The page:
TechWhirl: Technical Communications Recap for February 17, 2012

Subject: TechWhirl: Technical Communications Recap for February 17, 2012
From: INKtopia Admin <admin -at- inktopia -dot- net>
To: Techwr-l <techwr-l -at- lists -dot- techwr-l -dot- com>
Date: Fri, 17 Feb 2012 13:48:38 -0500

This week’s update on technical communications and the TechWhirl community
is supported by Platinum sponsor Madcap & their Ultimate Communications
Suite, MadPak <> |
>From the Desk of the Editor

Back at the turn of the century, the TechWhirl discussion list was
embroiled in a vehement debate on content versus structure (called “structure
versus substance <>”)…
and I mean vehement. There were those on the SGML bandwagon (see, I told
you it was turn of the century) who believed nothing was more important
than structuring the content correctly. And then there were those of us
who wondered what the point of well-structured content was if it didn’t say
anything important, relevant or coherent. I remembered quite clearly trying
to argue that for technical communications, one can’t survive without the
other. At that time I was a content-first hothead, but I’ve always
understood that structure provides the context that allows meaning to be
conveyed. (Those outlining exercises from my third-grade teacher Mrs.
Beagen, and subsequent years of sentence diagramming did indeed pay off).

Now fast forward to 2012, and like so many of our technical communications
debates, the attributes have changed, but the core principle remains…
content and structure are intimately and forever entwined. This symbiotic
relationship was clarified for both Al and me over the weekend when we
reorganized the TechWhirl website with a new taxonomy. An 18-hour marathon
that resulted in a more usable and sustainable organization for the great
content being produced by the Special Writers
guest contributors and others in the field who comment here and on the list
with great insights.

Prior to Sunday’s marathon, we’d spent many hours in the realm of taxonomy
trying to determine the best way to organize our content to be findable.
Taxonomy is tough, but slogging through the process gave me a great
appreciation for the other structure-related tasks—like developing schemas
or DITA templates—that are required to produce useful, usable stuff for our
customers. We didn’t mess with design, and we sure didn’t mess with
content, but we hope you’ll find your way around a more
pleasurable and productive excursion.

While you’re sightseeing, stop for a moment and take a look at Jacquie
Samuels’ Tips and Tricks for Video
and take a break to laugh at another turn-of-the-century classic on the
unemployment fairy and
Lisa Higgins.

Video tutorials or the unemployment fairy not your true technical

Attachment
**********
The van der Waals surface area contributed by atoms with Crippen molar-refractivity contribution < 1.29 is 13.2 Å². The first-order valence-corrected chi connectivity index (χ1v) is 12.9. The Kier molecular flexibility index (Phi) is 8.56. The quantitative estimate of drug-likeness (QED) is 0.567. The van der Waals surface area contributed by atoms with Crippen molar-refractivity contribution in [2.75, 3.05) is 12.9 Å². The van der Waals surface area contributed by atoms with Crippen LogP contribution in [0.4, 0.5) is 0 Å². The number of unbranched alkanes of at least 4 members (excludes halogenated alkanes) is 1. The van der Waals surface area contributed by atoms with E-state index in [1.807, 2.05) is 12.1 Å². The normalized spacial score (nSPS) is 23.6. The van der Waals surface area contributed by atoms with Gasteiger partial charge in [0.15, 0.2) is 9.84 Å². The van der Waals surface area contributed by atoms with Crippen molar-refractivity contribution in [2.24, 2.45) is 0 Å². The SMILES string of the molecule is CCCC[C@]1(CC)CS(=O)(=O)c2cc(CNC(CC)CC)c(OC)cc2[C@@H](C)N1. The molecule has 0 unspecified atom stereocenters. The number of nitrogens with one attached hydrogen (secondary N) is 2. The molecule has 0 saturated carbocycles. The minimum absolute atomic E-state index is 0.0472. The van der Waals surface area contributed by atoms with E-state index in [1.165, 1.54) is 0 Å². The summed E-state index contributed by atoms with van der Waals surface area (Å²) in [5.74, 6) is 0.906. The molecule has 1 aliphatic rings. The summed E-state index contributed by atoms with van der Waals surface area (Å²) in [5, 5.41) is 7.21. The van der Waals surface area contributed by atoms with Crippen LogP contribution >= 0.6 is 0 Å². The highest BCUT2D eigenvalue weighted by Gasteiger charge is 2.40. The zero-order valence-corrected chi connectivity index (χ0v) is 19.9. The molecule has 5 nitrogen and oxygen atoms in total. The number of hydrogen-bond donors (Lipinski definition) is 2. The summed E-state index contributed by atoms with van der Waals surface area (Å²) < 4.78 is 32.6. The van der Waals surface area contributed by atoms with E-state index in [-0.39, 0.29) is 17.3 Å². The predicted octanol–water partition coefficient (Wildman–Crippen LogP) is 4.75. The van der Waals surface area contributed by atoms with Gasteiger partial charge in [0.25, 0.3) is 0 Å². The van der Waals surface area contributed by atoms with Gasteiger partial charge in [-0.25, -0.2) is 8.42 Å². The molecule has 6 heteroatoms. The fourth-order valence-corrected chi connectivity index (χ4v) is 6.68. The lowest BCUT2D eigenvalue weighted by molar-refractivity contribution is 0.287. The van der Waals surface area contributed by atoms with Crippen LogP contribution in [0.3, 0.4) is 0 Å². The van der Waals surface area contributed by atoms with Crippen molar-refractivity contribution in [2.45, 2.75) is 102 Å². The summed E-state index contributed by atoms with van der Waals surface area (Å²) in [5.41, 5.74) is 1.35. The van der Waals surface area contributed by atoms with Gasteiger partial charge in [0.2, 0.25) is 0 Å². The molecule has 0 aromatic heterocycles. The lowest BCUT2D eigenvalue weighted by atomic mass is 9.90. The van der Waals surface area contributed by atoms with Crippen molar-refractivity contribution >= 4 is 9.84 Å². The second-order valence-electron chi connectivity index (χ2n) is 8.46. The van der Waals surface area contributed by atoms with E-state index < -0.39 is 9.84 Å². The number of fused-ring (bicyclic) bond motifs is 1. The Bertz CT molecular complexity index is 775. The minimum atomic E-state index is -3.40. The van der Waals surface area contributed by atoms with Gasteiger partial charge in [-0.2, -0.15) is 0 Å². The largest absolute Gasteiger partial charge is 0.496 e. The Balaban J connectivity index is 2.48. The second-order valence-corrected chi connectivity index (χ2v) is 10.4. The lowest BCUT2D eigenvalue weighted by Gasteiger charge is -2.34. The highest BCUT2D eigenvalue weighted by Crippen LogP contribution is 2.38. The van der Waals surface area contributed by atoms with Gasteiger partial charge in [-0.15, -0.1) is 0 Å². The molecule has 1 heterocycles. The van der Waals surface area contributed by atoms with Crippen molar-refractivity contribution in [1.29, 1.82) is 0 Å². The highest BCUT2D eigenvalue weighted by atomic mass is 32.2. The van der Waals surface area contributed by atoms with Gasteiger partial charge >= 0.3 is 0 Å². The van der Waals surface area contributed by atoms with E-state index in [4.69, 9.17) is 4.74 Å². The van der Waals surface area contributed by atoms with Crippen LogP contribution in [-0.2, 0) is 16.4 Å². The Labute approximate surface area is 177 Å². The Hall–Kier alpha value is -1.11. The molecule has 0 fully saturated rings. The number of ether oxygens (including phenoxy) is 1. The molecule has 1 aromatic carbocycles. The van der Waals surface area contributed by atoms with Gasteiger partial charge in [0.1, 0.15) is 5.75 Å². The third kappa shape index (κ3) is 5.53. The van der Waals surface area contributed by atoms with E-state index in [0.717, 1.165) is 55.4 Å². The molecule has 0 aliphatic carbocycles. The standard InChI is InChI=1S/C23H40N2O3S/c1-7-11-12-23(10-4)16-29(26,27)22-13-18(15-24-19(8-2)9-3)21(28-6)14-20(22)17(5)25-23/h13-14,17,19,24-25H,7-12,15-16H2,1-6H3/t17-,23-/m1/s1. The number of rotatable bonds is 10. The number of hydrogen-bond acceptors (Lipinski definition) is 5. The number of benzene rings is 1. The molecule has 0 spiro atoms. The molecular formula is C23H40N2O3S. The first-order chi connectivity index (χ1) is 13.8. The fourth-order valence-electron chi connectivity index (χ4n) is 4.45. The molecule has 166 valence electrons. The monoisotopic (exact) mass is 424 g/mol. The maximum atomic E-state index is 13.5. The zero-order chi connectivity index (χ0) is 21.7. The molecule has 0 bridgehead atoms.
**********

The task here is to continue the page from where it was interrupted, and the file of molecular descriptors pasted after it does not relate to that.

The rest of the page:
communications love? That’s okay, slide over to our weekly poll and tell
us about your undying love for all things tech
our weekly poll. Because we know, like structure and content, the
we love have different outlooks and purpose, but they’re always bound
together with us.

Have a great weekend!

- The gang at TechWhirl

In Case You Missed it: This Week @ TechWhirl

*New on <>**: *

- Classic Technical Writing Humor: The Unemployment Fairy and Karma, by
Lisa Higgins |
- Technical Writer Tips & Tricks: Video Tutorials, by Jacquie Samuels |
- TechWhirl Poll: Profess Your Love for All Things Tech Comm |

*Tech Comm News: *

- Tech Writer This Week: February 16, 2012 |
- Bluestream Releases XDocs v3.1 DITA-enabled Doc Solutions |
- Digital Media Provider Aptara Announces Acquisition by iEnergizer
Limited |
- Net-Translators Introduces Mini-Site Translation Package |
- STC-Montreal Members Vote to Sever Ties with Society for Technical
Communication |

Technical Communications: What You’re Talking About

A quick *shout out* to our Technical Writers and their discussions in our email
discussion group <>:

- Kevin McLaughlin struggles with conveying the correct meaning of
command-line syntax so he asked the list “How you say... ?” and included
three options. Whirlers responded with their knowledge of standards for
command-line syntax and recommendations to remove ambiguity.
- Mark Eichelberger is looking for opinions on a “Generic MS Windows
Support message” for his documentation, one that clearly indicates support
(or lack thereof) for OS versions. Whirlers focused on software
documentation responded with good alternatives on how or whether to include
service pack information, whether to list each OS version, and more. Julie
Stickler recommended surveying tech support and sales to find out if
customers or prospects ask for specific OS support.

*Social Media and the Chance to Follow TechWhirl:*

- Our Google Plus Page – what’s happening behind the scenes |
- Will you be our Friend? Please, you know you want to click |
- Want all this TechWhirl goodness a few characters @ a time |
- Updates from TechWhirl delivered to your email in box |
- Or, try our RSS feed (great on Flipboard) |


We want to send a very special “thank you” to our sponsors for their

*Platinum*: Adobe Systems

*Gold: *ComponentOne
,* *Madcap Software<>

*Silver*: Society for Technical Communication (STC)
<>, Vancouver
Island University <>

Online Magazine and Discussions for Today's Tech Writer

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